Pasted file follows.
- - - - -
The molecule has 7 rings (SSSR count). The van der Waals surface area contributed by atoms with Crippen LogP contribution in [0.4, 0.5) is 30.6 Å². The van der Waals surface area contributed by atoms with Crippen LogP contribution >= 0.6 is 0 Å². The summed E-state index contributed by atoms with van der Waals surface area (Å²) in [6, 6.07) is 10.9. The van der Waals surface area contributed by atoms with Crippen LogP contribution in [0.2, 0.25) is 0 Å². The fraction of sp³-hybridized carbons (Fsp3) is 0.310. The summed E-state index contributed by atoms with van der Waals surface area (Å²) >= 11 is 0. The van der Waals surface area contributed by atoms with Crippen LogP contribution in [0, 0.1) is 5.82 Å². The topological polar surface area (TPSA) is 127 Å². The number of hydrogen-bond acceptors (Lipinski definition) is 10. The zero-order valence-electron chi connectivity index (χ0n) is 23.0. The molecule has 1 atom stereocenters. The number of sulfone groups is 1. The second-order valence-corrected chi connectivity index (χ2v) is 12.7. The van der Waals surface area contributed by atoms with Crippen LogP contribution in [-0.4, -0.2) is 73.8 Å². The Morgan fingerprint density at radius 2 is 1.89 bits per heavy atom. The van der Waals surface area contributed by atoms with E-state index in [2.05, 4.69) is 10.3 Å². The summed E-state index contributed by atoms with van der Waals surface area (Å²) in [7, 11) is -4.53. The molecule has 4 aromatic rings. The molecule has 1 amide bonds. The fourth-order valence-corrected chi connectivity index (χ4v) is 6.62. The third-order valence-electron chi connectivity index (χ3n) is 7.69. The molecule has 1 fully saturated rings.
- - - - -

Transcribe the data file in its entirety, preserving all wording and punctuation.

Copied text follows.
The molecule has 7 rings (SSSR count). The van der Waals surface area contributed by atoms with Crippen LogP contribution in [0.4, 0.5) is 30.6 Å². The van der Waals surface area contributed by atoms with Crippen LogP contribution >= 0.6 is 0 Å². The summed E-state index contributed by atoms with van der Waals surface area (Å²) in [6, 6.07) is 10.9. The van der Waals surface area contributed by atoms with Crippen LogP contribution in [0.2, 0.25) is 0 Å². The fraction of sp³-hybridized carbons (Fsp3) is 0.310. The summed E-state index contributed by atoms with van der Waals surface area (Å²) >= 11 is 0. The van der Waals surface area contributed by atoms with Crippen LogP contribution in [0, 0.1) is 5.82 Å². The topological polar surface area (TPSA) is 127 Å². The number of hydrogen-bond acceptors (Lipinski definition) is 10. The zero-order valence-electron chi connectivity index (χ0n) is 23.0. The molecule has 1 atom stereocenters. The number of sulfone groups is 1. The second-order valence-corrected chi connectivity index (χ2v) is 12.7. The van der Waals surface area contributed by atoms with Crippen LogP contribution in [-0.4, -0.2) is 73.8 Å². The Morgan fingerprint density at radius 2 is 1.89 bits per heavy atom. The van der Waals surface area contributed by atoms with E-state index in [2.05, 4.69) is 10.3 Å². The summed E-state index contributed by atoms with van der Waals surface area (Å²) in [7, 11) is -4.53. The molecule has 4 aromatic rings. The molecule has 1 amide bonds. The fourth-order valence-corrected chi connectivity index (χ4v) is 6.62. The third-order valence-electron chi connectivity index (χ3n) is 7.69. The molecule has 1 fully saturated rings.